Gathered around a table with the vice president on Monday, university and college leaders at the White House urged focus on how the Supreme Court’s abortion ruling could shape — and derail — regular student life on campus, including their long-term health and well-being.
Vice President Kamala Harris, who has been traveling around the country to meet with local leaders on reproductive rights, heard from university presidents and education leaders about how they were preparing ahead of the school year for the fallout of the Supreme Court’s overturning of the right to an abortion.
“Women on college campuses — and this is a sad truth — are three times more likely to experience sexual violence,” Harris explained. “Many [women] may be working, as well, to get themselves through college and pay for tuition in a way that will limit their ability to travel … to where they may receive reproductive health care.”
Ted Mitchell, president of the American Council on Education, told Harris that students, faculty and staff are facing “confusion and uncertainty around a 50-state patchwork quilt of varying laws and guidance” on abortion.
“The clock is ticking on every campus, every university in America to figure out what can and cannot be done to support students … and in particular, to answer the question [of] whether their students do or do not have access to the full range of reproductive health care,” he added.
Restrictions on abortion often weigh more heavily on young women of color, noted Howard University President Wayne Frederick, especially because Black women are two to three times more likely to die in pregnancy or childbirth. More than 70% of Howard students are women, he added.
“We must all agree that reproductive health must be made safer for Black women. And we must do more to support Black women’s choices,” he said.
Frederick said Howard’s campus was made up of students from 46 states, which means another concern is navigating school support for out-of-state students, including those who come from places where “aiding and abetting” an abortion is illegal.
Dr. Howard Gilman, chancellor of the University of California, Irvine, agreed, saying his staff expect a “huge surge” in out-of-state students seeking reproductive care.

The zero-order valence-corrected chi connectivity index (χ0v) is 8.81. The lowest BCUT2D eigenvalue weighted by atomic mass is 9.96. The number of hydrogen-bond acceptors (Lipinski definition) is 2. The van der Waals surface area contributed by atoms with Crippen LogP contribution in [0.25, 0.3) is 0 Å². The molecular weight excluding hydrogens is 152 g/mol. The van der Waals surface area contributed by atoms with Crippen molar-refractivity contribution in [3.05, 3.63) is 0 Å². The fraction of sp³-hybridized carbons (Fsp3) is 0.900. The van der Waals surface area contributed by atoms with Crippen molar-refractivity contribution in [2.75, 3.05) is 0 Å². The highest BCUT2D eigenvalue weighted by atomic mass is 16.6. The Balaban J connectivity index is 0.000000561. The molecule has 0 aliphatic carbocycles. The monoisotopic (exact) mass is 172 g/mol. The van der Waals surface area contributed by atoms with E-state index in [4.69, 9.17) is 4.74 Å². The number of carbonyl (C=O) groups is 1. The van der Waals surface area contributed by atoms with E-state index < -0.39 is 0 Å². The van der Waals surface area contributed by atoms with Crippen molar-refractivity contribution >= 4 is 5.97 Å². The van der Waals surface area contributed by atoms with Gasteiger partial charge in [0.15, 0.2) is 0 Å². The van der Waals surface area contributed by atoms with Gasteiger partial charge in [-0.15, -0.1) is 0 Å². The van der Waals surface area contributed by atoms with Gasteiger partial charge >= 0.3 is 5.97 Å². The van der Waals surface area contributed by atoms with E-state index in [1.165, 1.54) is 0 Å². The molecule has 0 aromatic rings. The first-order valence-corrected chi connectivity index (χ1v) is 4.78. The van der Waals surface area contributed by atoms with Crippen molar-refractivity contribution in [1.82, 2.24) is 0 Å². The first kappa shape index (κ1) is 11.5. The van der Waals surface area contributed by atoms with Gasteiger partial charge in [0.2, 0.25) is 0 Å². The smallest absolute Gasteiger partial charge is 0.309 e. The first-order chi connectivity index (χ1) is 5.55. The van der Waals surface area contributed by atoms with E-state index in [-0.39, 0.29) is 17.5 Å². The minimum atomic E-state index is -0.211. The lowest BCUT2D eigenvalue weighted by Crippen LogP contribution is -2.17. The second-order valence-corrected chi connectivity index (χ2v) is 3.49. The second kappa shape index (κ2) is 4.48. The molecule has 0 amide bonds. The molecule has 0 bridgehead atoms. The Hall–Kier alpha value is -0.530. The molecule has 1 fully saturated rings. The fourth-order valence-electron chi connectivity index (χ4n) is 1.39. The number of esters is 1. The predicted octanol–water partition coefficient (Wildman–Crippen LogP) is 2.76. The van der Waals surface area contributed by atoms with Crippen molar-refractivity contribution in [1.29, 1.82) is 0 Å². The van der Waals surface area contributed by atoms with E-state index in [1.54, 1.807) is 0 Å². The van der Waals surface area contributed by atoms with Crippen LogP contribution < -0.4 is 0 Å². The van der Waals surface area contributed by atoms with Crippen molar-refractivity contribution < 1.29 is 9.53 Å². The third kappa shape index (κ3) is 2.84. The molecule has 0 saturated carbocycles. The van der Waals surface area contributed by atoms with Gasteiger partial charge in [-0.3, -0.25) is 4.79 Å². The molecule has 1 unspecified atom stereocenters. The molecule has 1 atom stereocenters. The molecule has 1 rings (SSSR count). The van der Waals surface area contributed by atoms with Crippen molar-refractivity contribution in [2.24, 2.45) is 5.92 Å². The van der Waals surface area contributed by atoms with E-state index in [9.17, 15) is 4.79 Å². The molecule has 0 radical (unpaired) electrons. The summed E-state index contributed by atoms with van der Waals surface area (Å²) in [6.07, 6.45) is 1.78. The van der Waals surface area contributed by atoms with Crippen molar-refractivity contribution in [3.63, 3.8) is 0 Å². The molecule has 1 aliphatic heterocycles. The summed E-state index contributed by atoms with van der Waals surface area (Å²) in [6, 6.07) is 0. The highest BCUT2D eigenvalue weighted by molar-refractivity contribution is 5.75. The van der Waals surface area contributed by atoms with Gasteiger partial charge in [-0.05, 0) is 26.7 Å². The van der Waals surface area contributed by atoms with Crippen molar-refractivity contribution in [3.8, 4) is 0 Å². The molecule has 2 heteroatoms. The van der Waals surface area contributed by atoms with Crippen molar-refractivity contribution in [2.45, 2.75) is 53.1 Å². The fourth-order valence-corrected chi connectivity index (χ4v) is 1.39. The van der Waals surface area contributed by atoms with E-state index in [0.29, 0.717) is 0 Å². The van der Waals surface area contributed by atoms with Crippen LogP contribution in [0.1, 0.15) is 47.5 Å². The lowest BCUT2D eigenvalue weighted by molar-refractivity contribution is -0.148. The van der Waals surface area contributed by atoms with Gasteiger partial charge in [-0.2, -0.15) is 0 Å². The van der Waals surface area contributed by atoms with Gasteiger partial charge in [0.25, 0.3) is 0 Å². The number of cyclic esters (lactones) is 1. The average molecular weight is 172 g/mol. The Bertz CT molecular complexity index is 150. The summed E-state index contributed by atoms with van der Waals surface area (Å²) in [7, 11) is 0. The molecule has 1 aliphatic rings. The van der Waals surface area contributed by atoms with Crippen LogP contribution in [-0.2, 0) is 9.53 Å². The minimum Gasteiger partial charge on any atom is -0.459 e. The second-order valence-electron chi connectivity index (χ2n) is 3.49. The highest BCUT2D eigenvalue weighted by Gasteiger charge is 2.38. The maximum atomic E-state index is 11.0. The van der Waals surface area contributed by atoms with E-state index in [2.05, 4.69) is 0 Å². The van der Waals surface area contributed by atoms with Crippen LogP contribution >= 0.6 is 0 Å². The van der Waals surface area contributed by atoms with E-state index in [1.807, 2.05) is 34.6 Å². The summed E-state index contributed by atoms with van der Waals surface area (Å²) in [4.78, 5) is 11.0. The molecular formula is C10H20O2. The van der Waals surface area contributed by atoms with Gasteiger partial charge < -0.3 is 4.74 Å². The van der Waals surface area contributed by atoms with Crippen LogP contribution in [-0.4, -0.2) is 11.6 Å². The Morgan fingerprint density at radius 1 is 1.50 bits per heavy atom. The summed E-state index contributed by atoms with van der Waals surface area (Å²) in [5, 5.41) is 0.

“We are very worried about the existing legal protections for our out-of-state patients and especially for our out-of-state students who use our student health facilities,” he said.
“Because the privacy protections around those student health facilities are different than the privacy protections that you see in other clinical settings.”
Health records on campuses are protected under the federal privacy law FERPA instead of the broader HIPAA protections, though any release of records still requires student or parent permission except in emergency cases.
Other college leaders said unwanted pregnancies could “derail” students’ education altogether, since accessing reproductive care can be an impossible choice for women with a lower socioeconomic status.
Félix Matos Rodríguez, chancellor of the City University of New York, said around 40% of CUNY’s community colleges were students from that sector.
“An unwanted pregnancy can be one of the things that derails higher education. It’s one of the classic issues for students dropping out,” he said.
Vice President Harris has previously met with dozens state legislators on reproductive rights, and President Joe Biden has signed two executive orders partly aimed at protecting pregnant women’s rights to medication abortion, emergency medical care and to travel for reproductive care.